The Ystalyfera Aqueduct is the largest on the Swansea Canal (NPRN 34376) and spans the Afon Twrch at Gurnos on a roughly east-west axis. Originally the river lay to the west but was diverted as part of a building scheme which included the 4m high weir on the newly diverted course of the river. When in spate the Afon Twrch carried river boulders, and the weir was designed to protect the piers of the bridge from under-cutting. It also served a feeder to the west. Two other feeders from the Afon Twrch on the upstream side of the aqueduct have been destroyed. A large circular culvert through the northern end of the aqueduct carried the tailrace water from a fulling mill at Gurnos.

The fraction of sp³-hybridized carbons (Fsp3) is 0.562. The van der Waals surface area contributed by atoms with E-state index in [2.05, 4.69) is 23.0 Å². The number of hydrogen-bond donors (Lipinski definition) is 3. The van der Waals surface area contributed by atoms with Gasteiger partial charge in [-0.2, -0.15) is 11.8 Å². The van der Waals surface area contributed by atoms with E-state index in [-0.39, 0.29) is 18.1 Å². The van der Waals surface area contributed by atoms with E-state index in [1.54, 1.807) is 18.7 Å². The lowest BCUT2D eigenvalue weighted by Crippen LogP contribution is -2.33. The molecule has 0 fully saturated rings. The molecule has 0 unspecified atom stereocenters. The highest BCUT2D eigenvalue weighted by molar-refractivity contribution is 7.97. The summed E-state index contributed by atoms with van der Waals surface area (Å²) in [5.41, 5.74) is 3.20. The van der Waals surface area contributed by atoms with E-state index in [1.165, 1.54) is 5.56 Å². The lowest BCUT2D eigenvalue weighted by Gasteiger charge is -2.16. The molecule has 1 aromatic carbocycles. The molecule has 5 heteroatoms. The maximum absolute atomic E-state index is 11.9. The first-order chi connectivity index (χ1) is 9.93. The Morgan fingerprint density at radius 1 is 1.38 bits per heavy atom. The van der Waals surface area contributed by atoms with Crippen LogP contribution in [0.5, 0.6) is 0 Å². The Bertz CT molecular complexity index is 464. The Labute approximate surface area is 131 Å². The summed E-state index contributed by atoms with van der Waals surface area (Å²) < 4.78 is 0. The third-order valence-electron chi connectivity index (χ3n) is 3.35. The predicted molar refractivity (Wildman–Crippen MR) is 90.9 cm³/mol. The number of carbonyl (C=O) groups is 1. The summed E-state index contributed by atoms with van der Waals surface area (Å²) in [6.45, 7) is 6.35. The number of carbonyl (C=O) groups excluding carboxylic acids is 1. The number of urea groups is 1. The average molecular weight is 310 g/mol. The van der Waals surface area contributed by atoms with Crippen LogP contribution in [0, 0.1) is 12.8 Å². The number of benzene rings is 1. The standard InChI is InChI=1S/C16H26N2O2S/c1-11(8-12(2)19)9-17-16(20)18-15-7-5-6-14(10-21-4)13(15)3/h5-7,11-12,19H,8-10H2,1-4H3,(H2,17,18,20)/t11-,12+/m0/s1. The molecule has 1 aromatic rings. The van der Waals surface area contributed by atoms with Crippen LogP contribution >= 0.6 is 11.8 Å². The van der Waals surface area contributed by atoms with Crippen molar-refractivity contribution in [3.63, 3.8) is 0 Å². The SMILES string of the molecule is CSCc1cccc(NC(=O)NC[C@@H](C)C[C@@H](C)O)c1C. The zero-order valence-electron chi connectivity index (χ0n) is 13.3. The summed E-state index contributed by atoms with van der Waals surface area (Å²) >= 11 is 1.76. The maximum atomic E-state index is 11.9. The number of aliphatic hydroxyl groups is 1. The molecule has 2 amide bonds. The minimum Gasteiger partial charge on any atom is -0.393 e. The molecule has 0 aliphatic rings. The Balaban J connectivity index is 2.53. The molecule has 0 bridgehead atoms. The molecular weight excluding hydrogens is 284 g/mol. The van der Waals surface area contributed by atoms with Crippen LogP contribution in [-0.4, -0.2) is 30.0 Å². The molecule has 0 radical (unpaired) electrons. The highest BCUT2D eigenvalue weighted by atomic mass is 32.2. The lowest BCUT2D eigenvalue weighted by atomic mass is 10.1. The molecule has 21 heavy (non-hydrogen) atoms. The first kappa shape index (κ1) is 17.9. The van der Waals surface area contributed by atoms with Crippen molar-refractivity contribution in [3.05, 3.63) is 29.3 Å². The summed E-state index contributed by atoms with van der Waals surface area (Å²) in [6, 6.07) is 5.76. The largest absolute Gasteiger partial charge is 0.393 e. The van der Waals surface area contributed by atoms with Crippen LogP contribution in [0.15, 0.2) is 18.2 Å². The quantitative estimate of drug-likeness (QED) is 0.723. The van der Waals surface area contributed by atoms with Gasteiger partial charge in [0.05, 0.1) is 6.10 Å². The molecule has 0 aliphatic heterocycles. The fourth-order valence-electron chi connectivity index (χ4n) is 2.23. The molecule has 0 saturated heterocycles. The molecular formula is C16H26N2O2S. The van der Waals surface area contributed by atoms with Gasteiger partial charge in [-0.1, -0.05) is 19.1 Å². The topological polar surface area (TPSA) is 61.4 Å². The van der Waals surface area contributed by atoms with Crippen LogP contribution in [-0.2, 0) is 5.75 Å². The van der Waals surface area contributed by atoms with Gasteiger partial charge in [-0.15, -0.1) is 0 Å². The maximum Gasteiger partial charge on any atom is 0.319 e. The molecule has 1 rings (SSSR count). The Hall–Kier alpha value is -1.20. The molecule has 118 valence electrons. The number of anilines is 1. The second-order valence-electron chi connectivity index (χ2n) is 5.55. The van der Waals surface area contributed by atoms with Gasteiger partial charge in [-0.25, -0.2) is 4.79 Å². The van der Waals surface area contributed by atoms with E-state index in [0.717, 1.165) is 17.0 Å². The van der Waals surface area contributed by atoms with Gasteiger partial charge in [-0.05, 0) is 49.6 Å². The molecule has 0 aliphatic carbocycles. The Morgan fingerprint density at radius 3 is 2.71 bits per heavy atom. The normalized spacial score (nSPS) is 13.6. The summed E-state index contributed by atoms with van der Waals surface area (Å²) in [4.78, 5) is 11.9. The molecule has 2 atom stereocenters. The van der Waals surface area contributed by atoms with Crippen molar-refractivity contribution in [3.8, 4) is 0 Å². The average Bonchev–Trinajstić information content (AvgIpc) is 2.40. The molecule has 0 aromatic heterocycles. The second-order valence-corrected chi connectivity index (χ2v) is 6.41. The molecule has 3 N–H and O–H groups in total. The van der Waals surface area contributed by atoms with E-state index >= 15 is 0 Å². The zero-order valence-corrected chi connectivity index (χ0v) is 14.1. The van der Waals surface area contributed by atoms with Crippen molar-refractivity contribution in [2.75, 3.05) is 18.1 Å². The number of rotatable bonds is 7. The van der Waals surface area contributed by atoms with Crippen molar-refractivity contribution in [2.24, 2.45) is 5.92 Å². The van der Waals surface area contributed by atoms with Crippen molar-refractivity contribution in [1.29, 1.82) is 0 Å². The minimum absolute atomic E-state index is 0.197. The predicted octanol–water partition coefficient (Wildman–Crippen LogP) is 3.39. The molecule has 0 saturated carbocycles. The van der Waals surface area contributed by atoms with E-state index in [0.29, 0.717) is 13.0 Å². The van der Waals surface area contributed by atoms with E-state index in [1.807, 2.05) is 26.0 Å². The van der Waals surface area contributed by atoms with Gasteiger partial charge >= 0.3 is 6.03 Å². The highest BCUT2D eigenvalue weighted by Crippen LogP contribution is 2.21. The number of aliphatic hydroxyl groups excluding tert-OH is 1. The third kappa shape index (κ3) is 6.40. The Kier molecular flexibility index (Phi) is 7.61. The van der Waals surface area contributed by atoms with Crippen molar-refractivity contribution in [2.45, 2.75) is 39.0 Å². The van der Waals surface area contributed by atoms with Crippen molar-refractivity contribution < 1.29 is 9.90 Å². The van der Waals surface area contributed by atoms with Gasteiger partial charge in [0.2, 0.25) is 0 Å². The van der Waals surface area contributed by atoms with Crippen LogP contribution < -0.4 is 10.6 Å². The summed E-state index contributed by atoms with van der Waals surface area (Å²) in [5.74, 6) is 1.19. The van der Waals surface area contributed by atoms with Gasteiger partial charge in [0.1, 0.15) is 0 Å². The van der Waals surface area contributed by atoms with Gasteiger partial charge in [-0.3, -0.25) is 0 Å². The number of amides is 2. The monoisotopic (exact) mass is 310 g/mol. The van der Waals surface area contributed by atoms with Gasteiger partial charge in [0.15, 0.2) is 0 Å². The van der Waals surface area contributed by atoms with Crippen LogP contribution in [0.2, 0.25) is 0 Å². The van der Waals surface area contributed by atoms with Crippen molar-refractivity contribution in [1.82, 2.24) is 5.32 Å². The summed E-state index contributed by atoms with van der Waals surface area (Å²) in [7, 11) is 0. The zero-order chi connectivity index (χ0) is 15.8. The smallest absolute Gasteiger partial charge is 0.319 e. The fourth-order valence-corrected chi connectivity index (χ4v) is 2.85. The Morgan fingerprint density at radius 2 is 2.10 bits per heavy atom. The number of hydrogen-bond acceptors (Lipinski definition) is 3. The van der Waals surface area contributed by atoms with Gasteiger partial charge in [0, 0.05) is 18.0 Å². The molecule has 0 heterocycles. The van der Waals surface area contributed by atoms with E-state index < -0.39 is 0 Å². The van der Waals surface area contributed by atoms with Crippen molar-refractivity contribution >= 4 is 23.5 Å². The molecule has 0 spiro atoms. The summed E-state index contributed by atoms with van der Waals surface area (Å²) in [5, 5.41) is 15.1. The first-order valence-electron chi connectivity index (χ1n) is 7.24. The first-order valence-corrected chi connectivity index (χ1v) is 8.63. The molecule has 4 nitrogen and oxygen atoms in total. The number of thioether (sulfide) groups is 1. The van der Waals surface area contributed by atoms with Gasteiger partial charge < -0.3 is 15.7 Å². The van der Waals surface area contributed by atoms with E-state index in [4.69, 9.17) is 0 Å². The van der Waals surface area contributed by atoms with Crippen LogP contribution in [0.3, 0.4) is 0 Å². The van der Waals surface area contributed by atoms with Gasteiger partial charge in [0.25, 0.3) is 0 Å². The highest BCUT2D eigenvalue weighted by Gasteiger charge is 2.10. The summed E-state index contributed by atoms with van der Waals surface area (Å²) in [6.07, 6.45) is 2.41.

The aqueduct was built by Thomas Sheasby in 1794-98 using hydraulic mortar from Aberafan - the Swansea Canal aqueducts were probably the first in Britain to use such mortar as the waterproofing agent instead of puddling clay. The structure consists of three segmental arches built on top of a feeder weir, the crest of the weir being paved to prevent any scouring of the foundations.
RCAHMW, February 2011